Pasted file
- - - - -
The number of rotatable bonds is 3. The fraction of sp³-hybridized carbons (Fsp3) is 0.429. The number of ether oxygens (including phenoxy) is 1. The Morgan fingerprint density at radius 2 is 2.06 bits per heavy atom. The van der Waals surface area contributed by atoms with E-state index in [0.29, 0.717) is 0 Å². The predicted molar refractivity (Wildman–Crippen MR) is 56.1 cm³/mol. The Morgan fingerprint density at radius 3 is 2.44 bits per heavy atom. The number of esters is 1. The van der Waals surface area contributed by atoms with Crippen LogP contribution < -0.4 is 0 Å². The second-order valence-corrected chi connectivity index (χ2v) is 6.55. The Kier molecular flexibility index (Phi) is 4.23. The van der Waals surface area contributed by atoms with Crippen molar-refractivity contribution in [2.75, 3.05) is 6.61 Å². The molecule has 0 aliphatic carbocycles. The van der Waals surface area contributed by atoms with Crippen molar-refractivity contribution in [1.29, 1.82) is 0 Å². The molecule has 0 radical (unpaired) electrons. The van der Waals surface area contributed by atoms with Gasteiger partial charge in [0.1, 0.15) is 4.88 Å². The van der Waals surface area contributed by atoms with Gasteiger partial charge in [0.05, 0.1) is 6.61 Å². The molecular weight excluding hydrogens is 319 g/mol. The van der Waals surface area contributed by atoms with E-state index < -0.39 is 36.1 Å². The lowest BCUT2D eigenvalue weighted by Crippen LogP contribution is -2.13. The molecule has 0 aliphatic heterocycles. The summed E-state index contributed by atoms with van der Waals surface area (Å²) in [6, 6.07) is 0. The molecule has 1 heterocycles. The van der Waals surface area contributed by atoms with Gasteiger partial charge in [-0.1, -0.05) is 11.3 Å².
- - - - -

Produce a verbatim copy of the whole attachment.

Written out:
The number of rotatable bonds is 3. The fraction of sp³-hybridized carbons (Fsp3) is 0.429. The number of ether oxygens (including phenoxy) is 1. The Morgan fingerprint density at radius 2 is 2.06 bits per heavy atom. The van der Waals surface area contributed by atoms with E-state index in [0.29, 0.717) is 0 Å². The predicted molar refractivity (Wildman–Crippen MR) is 56.1 cm³/mol. The Morgan fingerprint density at radius 3 is 2.44 bits per heavy atom. The number of esters is 1. The van der Waals surface area contributed by atoms with Crippen LogP contribution < -0.4 is 0 Å². The second-order valence-corrected chi connectivity index (χ2v) is 6.55. The Kier molecular flexibility index (Phi) is 4.23. The van der Waals surface area contributed by atoms with Crippen molar-refractivity contribution in [2.75, 3.05) is 6.61 Å². The molecule has 0 aliphatic carbocycles. The van der Waals surface area contributed by atoms with Crippen molar-refractivity contribution in [1.29, 1.82) is 0 Å². The molecule has 0 radical (unpaired) electrons. The van der Waals surface area contributed by atoms with Gasteiger partial charge in [0.1, 0.15) is 4.88 Å². The van der Waals surface area contributed by atoms with Gasteiger partial charge in [0.05, 0.1) is 6.61 Å². The molecular weight excluding hydrogens is 319 g/mol. The van der Waals surface area contributed by atoms with E-state index < -0.39 is 36.1 Å². The lowest BCUT2D eigenvalue weighted by Crippen LogP contribution is -2.13. The molecule has 0 aliphatic heterocycles. The summed E-state index contributed by atoms with van der Waals surface area (Å²) in [6, 6.07) is 0. The molecule has 1 heterocycles. The van der Waals surface area contributed by atoms with Gasteiger partial charge in [-0.1, -0.05) is 11.3 Å².